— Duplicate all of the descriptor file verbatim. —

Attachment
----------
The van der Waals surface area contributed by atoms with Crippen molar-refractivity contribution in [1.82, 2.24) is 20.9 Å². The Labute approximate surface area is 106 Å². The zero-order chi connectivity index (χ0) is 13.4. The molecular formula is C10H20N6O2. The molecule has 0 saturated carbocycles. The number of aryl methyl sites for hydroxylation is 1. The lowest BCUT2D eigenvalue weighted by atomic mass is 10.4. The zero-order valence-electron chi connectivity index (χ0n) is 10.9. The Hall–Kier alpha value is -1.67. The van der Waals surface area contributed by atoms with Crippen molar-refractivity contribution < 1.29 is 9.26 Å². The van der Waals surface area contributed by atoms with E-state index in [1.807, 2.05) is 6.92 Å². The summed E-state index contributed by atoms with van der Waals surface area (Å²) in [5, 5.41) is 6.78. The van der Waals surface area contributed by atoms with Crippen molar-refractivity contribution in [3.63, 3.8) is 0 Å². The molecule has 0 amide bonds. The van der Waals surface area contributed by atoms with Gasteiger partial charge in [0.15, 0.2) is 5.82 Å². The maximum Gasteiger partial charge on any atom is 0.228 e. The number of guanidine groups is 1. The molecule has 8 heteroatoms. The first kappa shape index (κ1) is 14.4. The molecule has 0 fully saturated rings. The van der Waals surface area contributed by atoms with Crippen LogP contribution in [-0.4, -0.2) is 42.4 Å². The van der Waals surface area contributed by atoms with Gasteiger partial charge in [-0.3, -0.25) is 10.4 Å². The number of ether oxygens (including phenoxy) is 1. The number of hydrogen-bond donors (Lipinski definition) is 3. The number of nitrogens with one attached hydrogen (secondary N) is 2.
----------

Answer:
The van der Waals surface area contributed by atoms with Crippen molar-refractivity contribution in [1.82, 2.24) is 20.9 Å². The Labute approximate surface area is 106 Å². The zero-order chi connectivity index (χ0) is 13.4. The molecular formula is C10H20N6O2. The molecule has 0 saturated carbocycles. The number of aryl methyl sites for hydroxylation is 1. The lowest BCUT2D eigenvalue weighted by atomic mass is 10.4. The zero-order valence-electron chi connectivity index (χ0n) is 10.9. The Hall–Kier alpha value is -1.67. The van der Waals surface area contributed by atoms with Crippen molar-refractivity contribution < 1.29 is 9.26 Å². The van der Waals surface area contributed by atoms with E-state index in [1.807, 2.05) is 6.92 Å². The summed E-state index contributed by atoms with van der Waals surface area (Å²) in [5, 5.41) is 6.78. The van der Waals surface area contributed by atoms with Crippen molar-refractivity contribution in [3.63, 3.8) is 0 Å². The molecule has 0 amide bonds. The van der Waals surface area contributed by atoms with Gasteiger partial charge in [0.15, 0.2) is 5.82 Å². The maximum Gasteiger partial charge on any atom is 0.228 e. The number of guanidine groups is 1. The molecule has 8 heteroatoms. The first kappa shape index (κ1) is 14.4. The molecule has 0 fully saturated rings. The van der Waals surface area contributed by atoms with Crippen LogP contribution in [-0.4, -0.2) is 42.4 Å². The van der Waals surface area contributed by atoms with Gasteiger partial charge in [-0.3, -0.25) is 10.4 Å². The number of ether oxygens (including phenoxy) is 1. The number of hydrogen-bond donors (Lipinski definition) is 3. The number of nitrogens with one attached hydrogen (secondary N) is 2.